The book takes the reader on a conducted tour of The Growing Economy; Advances in Science, Technology, and Engineering; Agricultural Innovation System; Enabling Infrastructure; Human Capacity; Entrepreneurship; Governing Innovation; Climate Change, Agriculture, and Economy; and Entrepreneurial Leadership.
The book kick-starts by outlining the critical linkages between food security, agricultural development, and economic growth. It shines a light on why Africa has lagged behind other regions in agricultural productivity. This status could only about-turn with significant political leadership, investment, and deliberate policy efforts.
It endeavours to review major advances in science, technology and engineering, and identifying their potential for use in African agriculture. This exploration includes an examination of local innovation as well as indigenous knowledge encompassing information and communications technology, genetics, ecology, and geographical sciences. The book emphasises the convergence of these and other fields and their implications for African agriculture.
Positioning sustainable agriculture as a knowledge-intensive sector requires fundamental reforms in existing learning institutions, especially universities and research institutes, to integrate research, teaching, extension, and commercialisation.
“There is urgent need to invest in agricultural research universities in order to move African agriculture forward. Research and training should be strengthened in order to achieve success. Boosting support for agricultural research is part of a larger agenda to promote innovation,’’ Professor Juma enthused.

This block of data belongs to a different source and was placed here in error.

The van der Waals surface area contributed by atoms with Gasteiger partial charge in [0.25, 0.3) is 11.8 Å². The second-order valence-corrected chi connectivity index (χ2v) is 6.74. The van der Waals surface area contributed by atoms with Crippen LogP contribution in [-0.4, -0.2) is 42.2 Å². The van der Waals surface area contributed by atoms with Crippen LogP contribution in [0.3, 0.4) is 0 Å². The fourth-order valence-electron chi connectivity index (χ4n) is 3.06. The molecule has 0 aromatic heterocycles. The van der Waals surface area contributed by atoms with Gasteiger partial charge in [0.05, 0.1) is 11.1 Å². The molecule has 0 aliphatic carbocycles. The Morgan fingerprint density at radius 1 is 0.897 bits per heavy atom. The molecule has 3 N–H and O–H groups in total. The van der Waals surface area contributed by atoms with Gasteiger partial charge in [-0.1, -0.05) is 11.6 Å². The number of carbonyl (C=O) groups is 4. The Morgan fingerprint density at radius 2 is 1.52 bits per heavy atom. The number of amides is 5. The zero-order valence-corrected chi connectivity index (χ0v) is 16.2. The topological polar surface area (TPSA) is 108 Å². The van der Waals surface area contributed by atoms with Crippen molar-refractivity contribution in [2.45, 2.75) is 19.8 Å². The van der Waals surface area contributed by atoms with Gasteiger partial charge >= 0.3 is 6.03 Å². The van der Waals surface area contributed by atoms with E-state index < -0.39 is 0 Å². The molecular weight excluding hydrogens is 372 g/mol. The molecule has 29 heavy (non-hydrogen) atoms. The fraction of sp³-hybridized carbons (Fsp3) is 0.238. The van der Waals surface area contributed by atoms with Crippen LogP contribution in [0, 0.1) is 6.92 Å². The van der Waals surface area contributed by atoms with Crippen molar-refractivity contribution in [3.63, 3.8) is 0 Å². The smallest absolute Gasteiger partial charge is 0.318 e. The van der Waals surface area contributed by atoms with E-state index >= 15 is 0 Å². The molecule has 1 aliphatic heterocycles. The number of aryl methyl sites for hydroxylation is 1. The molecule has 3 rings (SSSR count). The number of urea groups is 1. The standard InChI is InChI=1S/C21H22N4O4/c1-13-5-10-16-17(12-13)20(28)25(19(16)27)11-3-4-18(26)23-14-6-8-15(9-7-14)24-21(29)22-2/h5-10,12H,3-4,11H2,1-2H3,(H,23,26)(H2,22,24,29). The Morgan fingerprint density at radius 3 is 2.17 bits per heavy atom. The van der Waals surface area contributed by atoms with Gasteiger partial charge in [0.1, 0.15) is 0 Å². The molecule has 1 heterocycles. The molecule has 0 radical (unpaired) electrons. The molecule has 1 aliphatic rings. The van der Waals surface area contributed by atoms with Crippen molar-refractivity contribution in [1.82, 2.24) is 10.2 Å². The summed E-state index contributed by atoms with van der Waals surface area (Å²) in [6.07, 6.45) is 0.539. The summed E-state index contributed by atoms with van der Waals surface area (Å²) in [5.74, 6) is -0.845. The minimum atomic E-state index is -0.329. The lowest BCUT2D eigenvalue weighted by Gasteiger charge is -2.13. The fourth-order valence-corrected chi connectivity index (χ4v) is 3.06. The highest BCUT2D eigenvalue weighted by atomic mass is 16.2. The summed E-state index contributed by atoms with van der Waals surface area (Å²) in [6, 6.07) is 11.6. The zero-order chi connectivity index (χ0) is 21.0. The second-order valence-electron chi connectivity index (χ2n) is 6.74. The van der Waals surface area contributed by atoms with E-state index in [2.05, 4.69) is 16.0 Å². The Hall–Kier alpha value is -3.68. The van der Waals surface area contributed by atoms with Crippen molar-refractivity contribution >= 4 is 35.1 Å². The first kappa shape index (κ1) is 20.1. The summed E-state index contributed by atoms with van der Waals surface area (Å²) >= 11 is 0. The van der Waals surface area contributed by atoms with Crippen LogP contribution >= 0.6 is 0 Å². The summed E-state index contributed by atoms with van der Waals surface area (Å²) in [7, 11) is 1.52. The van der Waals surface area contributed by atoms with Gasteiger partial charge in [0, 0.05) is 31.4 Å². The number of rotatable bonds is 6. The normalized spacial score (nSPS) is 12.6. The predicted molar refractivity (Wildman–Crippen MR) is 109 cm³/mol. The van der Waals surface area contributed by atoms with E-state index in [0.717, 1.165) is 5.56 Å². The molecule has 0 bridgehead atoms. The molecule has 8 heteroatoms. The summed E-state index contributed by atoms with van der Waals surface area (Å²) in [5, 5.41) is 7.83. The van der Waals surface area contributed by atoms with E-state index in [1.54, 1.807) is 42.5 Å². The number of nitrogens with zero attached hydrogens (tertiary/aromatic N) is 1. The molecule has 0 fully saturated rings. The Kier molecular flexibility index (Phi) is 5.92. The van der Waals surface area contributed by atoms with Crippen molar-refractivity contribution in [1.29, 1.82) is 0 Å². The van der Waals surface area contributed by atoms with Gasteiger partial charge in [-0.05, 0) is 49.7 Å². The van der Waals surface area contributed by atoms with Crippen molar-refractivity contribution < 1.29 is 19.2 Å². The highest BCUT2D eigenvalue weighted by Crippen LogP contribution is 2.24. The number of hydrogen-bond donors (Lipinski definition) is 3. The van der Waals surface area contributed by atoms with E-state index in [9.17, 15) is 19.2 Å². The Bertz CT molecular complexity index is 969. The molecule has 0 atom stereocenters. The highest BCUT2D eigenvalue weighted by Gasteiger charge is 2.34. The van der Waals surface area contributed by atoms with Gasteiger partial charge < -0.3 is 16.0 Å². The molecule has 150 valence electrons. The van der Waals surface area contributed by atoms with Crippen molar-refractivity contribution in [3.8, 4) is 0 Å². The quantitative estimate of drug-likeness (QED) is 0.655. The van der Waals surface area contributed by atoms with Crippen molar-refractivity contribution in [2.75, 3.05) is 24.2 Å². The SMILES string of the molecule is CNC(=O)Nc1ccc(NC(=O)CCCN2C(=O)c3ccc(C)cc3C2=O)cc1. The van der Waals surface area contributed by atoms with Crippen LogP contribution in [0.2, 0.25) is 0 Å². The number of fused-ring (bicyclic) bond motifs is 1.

It is important to provide an enabling infrastructure for agricultural development. Modern infrastructure facilities need to reflect the growing concern over climate change. In this regard, there is need to design ’’smart infrastructure’’ to take advantage of advances in the engineering sciences as well as ecologically-sound systems design.
“Infrastructure promotes agricultural trade and helps integrate economies into world markets. It is also fundamental to human development, including the delivery of health and education services. Infrastructure investments further represent untapped potential for the creation of productive employment,’’ the book reads in part.
“The main reason why we have such poor infrastructure is that we have not invested in the training of engineers. We need to invest in the development of engineering, including that [which is] related to agriculture,’’ Professor Juma observed.
Human capacity is integral to agricultural development through access to methods of improving techniques, increasing production, and gaining the ability to transform the sector into an income-earning endeavour. By so doing, African nations would benefit in terms of GDP, standard of living, infrastructure and economic stability. There should be more investment in agricultural training from primary up to tertiary level.